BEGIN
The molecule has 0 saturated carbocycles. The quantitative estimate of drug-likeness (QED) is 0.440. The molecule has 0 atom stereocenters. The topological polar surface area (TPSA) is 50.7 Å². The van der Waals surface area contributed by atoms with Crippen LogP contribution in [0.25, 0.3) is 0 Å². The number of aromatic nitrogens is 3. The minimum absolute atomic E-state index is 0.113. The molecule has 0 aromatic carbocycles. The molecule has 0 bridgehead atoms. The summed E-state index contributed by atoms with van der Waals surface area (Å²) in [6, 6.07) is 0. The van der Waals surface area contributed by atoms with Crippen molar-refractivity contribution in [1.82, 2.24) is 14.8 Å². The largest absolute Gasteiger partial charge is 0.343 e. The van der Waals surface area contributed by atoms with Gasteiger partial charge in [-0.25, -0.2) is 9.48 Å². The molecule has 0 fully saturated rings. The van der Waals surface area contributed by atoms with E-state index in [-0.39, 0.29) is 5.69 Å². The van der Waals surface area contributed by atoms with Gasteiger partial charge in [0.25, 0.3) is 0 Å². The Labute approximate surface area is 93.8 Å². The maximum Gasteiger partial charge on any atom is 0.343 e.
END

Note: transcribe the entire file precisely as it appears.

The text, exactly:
The molecule has 0 saturated carbocycles. The quantitative estimate of drug-likeness (QED) is 0.440. The molecule has 0 atom stereocenters. The topological polar surface area (TPSA) is 50.7 Å². The van der Waals surface area contributed by atoms with Crippen LogP contribution in [0.25, 0.3) is 0 Å². The number of aromatic nitrogens is 3. The minimum absolute atomic E-state index is 0.113. The molecule has 0 aromatic carbocycles. The molecule has 0 bridgehead atoms. The summed E-state index contributed by atoms with van der Waals surface area (Å²) in [6, 6.07) is 0. The van der Waals surface area contributed by atoms with Crippen molar-refractivity contribution in [1.82, 2.24) is 14.8 Å². The largest absolute Gasteiger partial charge is 0.343 e. The van der Waals surface area contributed by atoms with Gasteiger partial charge in [-0.25, -0.2) is 9.48 Å². The molecule has 0 fully saturated rings. The van der Waals surface area contributed by atoms with E-state index in [-0.39, 0.29) is 5.69 Å². The van der Waals surface area contributed by atoms with Gasteiger partial charge in [0.25, 0.3) is 0 Å². The Labute approximate surface area is 93.8 Å². The maximum Gasteiger partial charge on any atom is 0.343 e.